Many employees in the hospitality industry rely on tips to supplement their incomes. For some, tips may even become a primary source of income—so employees must protect this source of income and not allow an employer to improperly restrict or redirect it.
In certain circumstances, an employer may lawfully make deductions from an employee's tip income. In other cases, this violates New York labor law. An experienced New York employment law attorney can help workers determine whether they have received all of the tip income to which they are entitled.
Credit Card Processing Fees
Credit card fees are among the many costs of doing business. Businesses incur processing fees whenever they accept credit card payments from a customer. Such fees can add up quickly for a business that conducts large volumes of sales. Some employers attempt to reduce these costs by passing them on to employees. But is this legal?
According to the New York State Department of Labor, employers may subtract an employee's prorated share of credit card processing fees from a tip. Here is an example of how this works:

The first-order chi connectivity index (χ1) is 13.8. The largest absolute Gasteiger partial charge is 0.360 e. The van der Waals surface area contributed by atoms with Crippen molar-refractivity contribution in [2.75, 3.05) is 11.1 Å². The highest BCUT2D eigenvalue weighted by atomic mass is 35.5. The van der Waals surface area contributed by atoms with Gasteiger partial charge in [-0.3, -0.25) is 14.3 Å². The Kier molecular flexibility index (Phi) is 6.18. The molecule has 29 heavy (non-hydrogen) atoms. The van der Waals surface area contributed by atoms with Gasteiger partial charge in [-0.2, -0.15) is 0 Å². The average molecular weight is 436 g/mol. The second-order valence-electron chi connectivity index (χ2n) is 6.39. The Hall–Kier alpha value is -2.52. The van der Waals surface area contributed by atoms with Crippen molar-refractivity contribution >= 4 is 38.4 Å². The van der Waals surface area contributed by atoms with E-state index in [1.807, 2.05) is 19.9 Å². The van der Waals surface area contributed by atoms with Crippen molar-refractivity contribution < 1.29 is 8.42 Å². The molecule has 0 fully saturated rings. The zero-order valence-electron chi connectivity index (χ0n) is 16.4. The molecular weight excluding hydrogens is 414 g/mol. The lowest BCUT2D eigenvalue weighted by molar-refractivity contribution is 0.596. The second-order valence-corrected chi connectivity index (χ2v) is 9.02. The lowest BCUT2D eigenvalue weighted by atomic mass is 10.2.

The bill totals $100 exactly. The customer leaves, on their credit card, the $100 payment of the bill, as well as a $20 tip. Both the tip and the bill must be processed through a credit card company which charges a 5 percent fee on all transactions. The total charge levied by the credit card company on the $120 charge is $6. Of that $6, $5 is for the bill (5 percent of $100) and $1 is for the tip (5 percent of $20). The employer must provide the employee $19, which represents the $20 tip minus $1 pro-rated employee's portion of the surcharge).
New York law also requires employers to pay tips paid via credit card to employees no later than the next regularly scheduled payday.
Employees who feel entitled to outstanding payments for tips, overtime, or other forms of compensation should consult an attorney to determine the best method of recovering such wages.
The Right Wage and Hour Attorney for Your Wage Claims
Tip- and commission-based workers in and around New York City have legal rights under state and federal employment laws. An experienced New York wage and hour attorney can help you determine whether you have received all of the wages to which you are entitled. Call (212) 206-8166 today to schedule a consultation with employment law attorney Adam Braverman at Braverman Law PC. He has decades of experience protecting the rights of underpaid workers, so please contact us today.